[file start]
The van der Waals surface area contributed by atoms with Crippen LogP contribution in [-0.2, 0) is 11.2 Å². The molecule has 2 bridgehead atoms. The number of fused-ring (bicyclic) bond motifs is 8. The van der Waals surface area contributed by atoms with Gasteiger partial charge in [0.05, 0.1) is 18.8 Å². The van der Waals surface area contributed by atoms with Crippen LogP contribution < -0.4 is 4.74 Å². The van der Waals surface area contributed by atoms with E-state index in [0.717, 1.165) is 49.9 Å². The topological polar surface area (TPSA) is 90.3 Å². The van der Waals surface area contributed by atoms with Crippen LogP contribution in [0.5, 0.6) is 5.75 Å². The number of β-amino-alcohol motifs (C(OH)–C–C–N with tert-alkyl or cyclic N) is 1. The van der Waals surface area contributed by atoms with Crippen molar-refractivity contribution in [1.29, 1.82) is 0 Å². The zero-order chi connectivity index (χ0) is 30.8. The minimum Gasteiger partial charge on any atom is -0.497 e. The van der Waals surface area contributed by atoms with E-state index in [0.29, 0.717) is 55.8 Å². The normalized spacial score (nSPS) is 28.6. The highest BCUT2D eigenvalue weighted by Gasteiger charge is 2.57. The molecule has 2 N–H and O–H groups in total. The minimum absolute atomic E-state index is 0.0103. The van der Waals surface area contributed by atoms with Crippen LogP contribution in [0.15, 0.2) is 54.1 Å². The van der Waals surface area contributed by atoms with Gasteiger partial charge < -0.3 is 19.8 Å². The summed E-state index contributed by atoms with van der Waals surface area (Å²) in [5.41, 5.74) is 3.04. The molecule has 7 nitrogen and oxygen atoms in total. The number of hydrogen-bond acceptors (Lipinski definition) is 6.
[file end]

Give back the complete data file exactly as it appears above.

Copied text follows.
The van der Waals surface area contributed by atoms with Crippen LogP contribution in [-0.2, 0) is 11.2 Å². The molecule has 2 bridgehead atoms. The number of fused-ring (bicyclic) bond motifs is 8. The van der Waals surface area contributed by atoms with Gasteiger partial charge in [0.05, 0.1) is 18.8 Å². The van der Waals surface area contributed by atoms with Crippen LogP contribution < -0.4 is 4.74 Å². The van der Waals surface area contributed by atoms with E-state index in [0.717, 1.165) is 49.9 Å². The topological polar surface area (TPSA) is 90.3 Å². The van der Waals surface area contributed by atoms with Crippen LogP contribution in [0.5, 0.6) is 5.75 Å². The number of β-amino-alcohol motifs (C(OH)–C–C–N with tert-alkyl or cyclic N) is 1. The van der Waals surface area contributed by atoms with Crippen molar-refractivity contribution in [1.29, 1.82) is 0 Å². The zero-order chi connectivity index (χ0) is 30.8. The minimum Gasteiger partial charge on any atom is -0.497 e. The van der Waals surface area contributed by atoms with E-state index in [0.29, 0.717) is 55.8 Å². The normalized spacial score (nSPS) is 28.6. The highest BCUT2D eigenvalue weighted by Gasteiger charge is 2.57. The molecule has 2 N–H and O–H groups in total. The minimum absolute atomic E-state index is 0.0103. The van der Waals surface area contributed by atoms with Crippen LogP contribution in [0.15, 0.2) is 54.1 Å². The van der Waals surface area contributed by atoms with Gasteiger partial charge < -0.3 is 19.8 Å². The summed E-state index contributed by atoms with van der Waals surface area (Å²) in [5.41, 5.74) is 3.04. The molecule has 7 nitrogen and oxygen atoms in total. The number of hydrogen-bond acceptors (Lipinski definition) is 6.